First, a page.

United States District Court, D. Connecticut
INITIAL REVIEW ORDER PURSUANT TO 28 U.S.C. §
JEFFREY ALKER MEYER UNITED STATES DISTRICT JUDGE
Brown is a prisoner in the custody of the Connecticut
Department of Correction (“DOC”). He has filed a
complaint pro se and in forma pauperis
under 42 U.S.C. § 1983 alleging that defendants
improperly placed him in restrictive housing in violation of
his constitutional rights. For the reasons stated below, I
will dismiss Brown's complaint.
was confined at the Corrigan Correctional Center at the time
of the events alleged in the complaint. His complaint names
the following defendants: Corrigan Correctional Center Warden
Faucher, District Administrator Edward Maldonado, and
Lieutenants Cronin and Conjer. Doc. #1 at 2 (¶¶
following facts are alleged in the complaint and are accepted
as true only for purposes of this ruling. The DOC has
classified Brown as a seriously mentally ill inmate.
Ibid. (¶ 7). He has been diagnosed with
post-traumatic stress disorder, borderline personality
disorder, and anti-social personality disorder.
Ibid. (¶ 8). He also suffers from suicidal
ideations. Ibid. (¶ 9).
August 17, 2017, at approximately 8:15 a.m., Counselor Crane,
the grievance coordinator, entered Brown's housing unit
to collect the grievances from the designated boxes.
Ibid. (¶ 11). Crane found an anonymous inmate
request form with the following written message: “I
should just knock you out you dumb white hoe.”
Id. at 4 (¶ 11), 17. Crane interpreted the
message as threatening in nature and reported it to the unit
manager, Lieutenant Cronin. Id. at 4 (¶¶
receiving the inmate request form, Cronin launched an
investigation to determine who wrote the message and placed
the form in the grievance box. Doc. #1 at 4 (¶ 12).
After reviewing the video surveillance system, Cronin
determined that Brown's cellmate, Armand Beiaj, had gone
to their cell, at which point Brown had passed him the form
through the door crack. Id. at 4 (¶¶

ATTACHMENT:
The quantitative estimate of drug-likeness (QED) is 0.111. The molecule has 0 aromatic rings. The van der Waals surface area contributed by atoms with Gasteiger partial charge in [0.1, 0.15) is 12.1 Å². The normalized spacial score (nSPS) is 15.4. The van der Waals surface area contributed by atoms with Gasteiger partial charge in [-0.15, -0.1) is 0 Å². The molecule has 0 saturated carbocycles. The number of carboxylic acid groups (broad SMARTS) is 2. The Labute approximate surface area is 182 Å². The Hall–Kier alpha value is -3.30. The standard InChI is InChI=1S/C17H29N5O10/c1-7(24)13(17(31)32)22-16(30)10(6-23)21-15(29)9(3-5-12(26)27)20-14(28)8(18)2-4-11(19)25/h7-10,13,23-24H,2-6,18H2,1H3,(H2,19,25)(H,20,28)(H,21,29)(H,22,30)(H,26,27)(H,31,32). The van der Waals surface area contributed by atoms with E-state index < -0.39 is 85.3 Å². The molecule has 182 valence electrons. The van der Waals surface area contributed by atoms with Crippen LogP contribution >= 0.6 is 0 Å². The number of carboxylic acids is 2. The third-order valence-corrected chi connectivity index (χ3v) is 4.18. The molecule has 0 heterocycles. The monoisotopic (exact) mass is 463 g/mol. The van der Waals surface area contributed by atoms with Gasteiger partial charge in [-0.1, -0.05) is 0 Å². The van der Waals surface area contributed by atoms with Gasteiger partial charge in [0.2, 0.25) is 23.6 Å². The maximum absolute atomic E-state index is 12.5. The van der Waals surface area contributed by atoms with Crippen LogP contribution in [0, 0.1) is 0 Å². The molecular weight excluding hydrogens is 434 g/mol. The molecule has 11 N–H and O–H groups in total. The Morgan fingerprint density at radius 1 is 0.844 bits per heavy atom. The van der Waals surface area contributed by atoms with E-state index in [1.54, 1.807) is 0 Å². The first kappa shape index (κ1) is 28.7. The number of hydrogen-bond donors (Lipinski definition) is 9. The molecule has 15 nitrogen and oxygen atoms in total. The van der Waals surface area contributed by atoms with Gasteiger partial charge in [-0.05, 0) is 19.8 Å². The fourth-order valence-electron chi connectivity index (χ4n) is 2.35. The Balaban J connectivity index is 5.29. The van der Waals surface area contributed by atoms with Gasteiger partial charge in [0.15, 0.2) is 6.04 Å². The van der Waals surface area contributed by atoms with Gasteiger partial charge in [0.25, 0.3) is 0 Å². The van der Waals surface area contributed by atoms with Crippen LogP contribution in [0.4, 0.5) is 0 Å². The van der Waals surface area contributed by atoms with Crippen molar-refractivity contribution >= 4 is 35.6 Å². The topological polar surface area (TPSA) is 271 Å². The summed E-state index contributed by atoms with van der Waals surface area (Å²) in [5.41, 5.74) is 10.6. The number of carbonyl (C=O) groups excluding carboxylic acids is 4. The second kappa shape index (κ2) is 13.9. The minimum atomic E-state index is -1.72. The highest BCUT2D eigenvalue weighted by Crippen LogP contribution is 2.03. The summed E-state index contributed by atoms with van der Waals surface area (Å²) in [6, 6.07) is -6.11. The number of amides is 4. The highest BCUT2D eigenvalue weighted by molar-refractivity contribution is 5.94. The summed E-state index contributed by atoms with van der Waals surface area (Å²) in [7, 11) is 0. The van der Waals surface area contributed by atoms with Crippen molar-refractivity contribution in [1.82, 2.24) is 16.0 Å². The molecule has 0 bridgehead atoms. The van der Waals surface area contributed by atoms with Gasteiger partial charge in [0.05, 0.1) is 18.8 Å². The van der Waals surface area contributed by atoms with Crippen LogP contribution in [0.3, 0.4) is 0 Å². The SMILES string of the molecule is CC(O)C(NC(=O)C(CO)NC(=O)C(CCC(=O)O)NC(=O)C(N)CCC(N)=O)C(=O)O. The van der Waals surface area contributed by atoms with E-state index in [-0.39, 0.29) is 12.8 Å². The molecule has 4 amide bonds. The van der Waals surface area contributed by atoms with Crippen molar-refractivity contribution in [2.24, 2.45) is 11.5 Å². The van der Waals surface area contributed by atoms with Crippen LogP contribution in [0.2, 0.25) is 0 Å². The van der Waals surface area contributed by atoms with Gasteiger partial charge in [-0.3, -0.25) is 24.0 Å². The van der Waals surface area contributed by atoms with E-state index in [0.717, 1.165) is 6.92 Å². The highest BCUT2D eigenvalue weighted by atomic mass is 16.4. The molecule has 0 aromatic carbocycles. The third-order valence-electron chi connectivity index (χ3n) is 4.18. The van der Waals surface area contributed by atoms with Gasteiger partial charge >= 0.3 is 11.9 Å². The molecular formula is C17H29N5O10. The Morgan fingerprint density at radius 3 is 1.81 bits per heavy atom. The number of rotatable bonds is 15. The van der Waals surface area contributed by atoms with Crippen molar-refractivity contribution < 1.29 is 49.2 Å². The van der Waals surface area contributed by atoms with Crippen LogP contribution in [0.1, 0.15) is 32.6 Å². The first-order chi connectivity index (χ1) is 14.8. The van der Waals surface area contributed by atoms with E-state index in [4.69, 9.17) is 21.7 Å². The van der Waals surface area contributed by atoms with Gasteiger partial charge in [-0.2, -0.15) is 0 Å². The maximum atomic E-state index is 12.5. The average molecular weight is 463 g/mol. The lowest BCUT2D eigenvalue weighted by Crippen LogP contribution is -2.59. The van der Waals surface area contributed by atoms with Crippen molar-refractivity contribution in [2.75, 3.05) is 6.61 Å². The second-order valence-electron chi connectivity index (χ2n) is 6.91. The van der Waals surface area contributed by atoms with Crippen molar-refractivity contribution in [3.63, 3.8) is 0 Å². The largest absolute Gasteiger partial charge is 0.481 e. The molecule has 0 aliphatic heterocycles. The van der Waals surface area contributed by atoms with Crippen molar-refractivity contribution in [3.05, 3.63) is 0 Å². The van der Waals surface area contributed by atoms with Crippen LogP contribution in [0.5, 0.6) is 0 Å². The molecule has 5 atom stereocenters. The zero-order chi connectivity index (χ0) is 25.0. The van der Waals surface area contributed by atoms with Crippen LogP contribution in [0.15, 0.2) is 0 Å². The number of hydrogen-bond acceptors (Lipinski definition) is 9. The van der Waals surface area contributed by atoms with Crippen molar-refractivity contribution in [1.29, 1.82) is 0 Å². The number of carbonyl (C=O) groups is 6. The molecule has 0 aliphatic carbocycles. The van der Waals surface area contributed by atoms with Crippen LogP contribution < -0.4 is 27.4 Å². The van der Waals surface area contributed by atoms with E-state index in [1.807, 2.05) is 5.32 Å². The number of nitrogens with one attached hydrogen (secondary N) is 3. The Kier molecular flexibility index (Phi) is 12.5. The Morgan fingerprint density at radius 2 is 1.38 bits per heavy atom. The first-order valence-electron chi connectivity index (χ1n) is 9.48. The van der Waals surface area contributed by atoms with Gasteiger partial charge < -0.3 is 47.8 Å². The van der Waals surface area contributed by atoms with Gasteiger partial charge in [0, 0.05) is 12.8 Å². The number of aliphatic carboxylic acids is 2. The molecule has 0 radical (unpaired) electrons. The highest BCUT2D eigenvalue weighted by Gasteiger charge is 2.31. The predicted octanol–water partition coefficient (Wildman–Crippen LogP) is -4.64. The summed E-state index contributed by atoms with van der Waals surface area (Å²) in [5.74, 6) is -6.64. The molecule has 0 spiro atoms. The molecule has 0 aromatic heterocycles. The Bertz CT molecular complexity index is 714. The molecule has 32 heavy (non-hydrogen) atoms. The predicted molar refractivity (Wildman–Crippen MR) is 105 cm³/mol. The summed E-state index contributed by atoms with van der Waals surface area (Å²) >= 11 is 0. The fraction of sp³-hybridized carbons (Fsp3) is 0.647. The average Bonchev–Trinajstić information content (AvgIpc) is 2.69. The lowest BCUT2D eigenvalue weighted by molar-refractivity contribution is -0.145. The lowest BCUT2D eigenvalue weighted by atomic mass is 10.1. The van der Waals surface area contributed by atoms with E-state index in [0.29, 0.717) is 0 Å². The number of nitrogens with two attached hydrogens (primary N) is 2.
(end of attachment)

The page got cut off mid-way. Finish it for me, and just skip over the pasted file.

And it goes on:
13-14), 18. Afterward, Beiaj walked directly to the grievance
box and dropped the form inside. Id. at 18. The
original inmate request and DVD with the surveillance footage
were both stored as evidence in a facility safe. Id.
at 4 (¶ 14), 18.
result of the investigation, Beiaj was issued a Class A
disciplinary report for accessory to commit assault on a DOC
employee and placed in a restrictive housing unit
(“RHU”) on administrative detention status. Doc.
#1 at 5 (¶ 15), 18. Although he was not issued a
disciplinary report for the threatening message, Brown was
also placed in segregation on administrative detention status
pending the outcome of the investigation. Id. at 5
(¶¶ 15-18). Brown contends that the video
surveillance footage does not show him passing anything to
Beiaj-and that if it had, he would have also received a
disciplinary ticket for acting as an accessory alongside
Beiaj. Id. (¶ 19). Thus, he claims that his
placement in segregation was done in retaliation for his
numerous lawsuits filed against Corrigan personnel.
Id. at 6 (¶ 21).
was placed in a solitary confinement unit with no windows or
clocks. Ibid. (¶ 22). He was forced to eat all
his meals in his cell and was deprived of personal property,
phone calls, and contact visits. Ibid. The
conditions exacerbated his pre-existing mental health
problems. Ibid. (¶ 23). Brown remained in the
RHU for more than one month. Ibid. (¶ 22).
While confined there, Brown sought to preserve the camera
footage and other evidence from the August 17 incident via